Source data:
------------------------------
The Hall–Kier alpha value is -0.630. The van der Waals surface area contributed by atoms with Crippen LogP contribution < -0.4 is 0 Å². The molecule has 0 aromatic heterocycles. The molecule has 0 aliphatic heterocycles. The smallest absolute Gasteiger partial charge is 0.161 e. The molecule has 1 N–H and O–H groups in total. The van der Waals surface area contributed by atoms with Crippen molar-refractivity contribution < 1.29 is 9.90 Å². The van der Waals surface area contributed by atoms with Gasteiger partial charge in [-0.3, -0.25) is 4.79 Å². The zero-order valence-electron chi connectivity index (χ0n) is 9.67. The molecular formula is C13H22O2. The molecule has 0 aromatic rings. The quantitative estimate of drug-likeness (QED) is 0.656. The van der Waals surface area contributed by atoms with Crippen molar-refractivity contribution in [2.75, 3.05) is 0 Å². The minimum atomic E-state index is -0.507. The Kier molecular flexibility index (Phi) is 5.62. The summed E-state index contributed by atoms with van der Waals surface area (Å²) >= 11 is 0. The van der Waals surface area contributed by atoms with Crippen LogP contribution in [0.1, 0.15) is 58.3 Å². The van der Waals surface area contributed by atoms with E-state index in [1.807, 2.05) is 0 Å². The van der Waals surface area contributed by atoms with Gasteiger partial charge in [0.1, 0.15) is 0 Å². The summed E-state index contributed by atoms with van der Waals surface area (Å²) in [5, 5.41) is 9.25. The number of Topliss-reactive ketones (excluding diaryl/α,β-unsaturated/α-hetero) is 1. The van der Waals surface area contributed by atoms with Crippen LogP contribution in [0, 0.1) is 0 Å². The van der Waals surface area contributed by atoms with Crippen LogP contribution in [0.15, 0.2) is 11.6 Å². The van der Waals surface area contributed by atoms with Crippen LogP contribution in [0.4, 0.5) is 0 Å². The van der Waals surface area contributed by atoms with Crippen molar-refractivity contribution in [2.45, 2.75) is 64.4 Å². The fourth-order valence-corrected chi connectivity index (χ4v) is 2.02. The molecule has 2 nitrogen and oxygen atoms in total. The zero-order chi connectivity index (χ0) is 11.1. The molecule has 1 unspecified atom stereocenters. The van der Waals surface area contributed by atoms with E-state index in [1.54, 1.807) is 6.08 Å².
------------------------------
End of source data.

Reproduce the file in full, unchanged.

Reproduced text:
The Hall–Kier alpha value is -0.630. The van der Waals surface area contributed by atoms with Crippen LogP contribution < -0.4 is 0 Å². The molecule has 0 aromatic heterocycles. The molecule has 0 aliphatic heterocycles. The smallest absolute Gasteiger partial charge is 0.161 e. The molecule has 1 N–H and O–H groups in total. The van der Waals surface area contributed by atoms with Crippen molar-refractivity contribution < 1.29 is 9.90 Å². The van der Waals surface area contributed by atoms with Gasteiger partial charge in [-0.3, -0.25) is 4.79 Å². The zero-order valence-electron chi connectivity index (χ0n) is 9.67. The molecular formula is C13H22O2. The molecule has 0 aromatic rings. The quantitative estimate of drug-likeness (QED) is 0.656. The van der Waals surface area contributed by atoms with Crippen molar-refractivity contribution in [2.75, 3.05) is 0 Å². The minimum atomic E-state index is -0.507. The Kier molecular flexibility index (Phi) is 5.62. The summed E-state index contributed by atoms with van der Waals surface area (Å²) >= 11 is 0. The van der Waals surface area contributed by atoms with Crippen LogP contribution in [0.1, 0.15) is 58.3 Å². The van der Waals surface area contributed by atoms with E-state index in [1.807, 2.05) is 0 Å². The van der Waals surface area contributed by atoms with Gasteiger partial charge in [0.1, 0.15) is 0 Å². The summed E-state index contributed by atoms with van der Waals surface area (Å²) in [5, 5.41) is 9.25. The number of Topliss-reactive ketones (excluding diaryl/α,β-unsaturated/α-hetero) is 1. The van der Waals surface area contributed by atoms with Crippen LogP contribution in [0, 0.1) is 0 Å². The van der Waals surface area contributed by atoms with Crippen LogP contribution in [0.15, 0.2) is 11.6 Å². The van der Waals surface area contributed by atoms with Crippen LogP contribution in [0.4, 0.5) is 0 Å². The van der Waals surface area contributed by atoms with Crippen molar-refractivity contribution in [2.45, 2.75) is 64.4 Å². The fourth-order valence-corrected chi connectivity index (χ4v) is 2.02. The molecule has 2 nitrogen and oxygen atoms in total. The zero-order chi connectivity index (χ0) is 11.1. The molecule has 1 unspecified atom stereocenters. The van der Waals surface area contributed by atoms with E-state index in [1.54, 1.807) is 6.08 Å².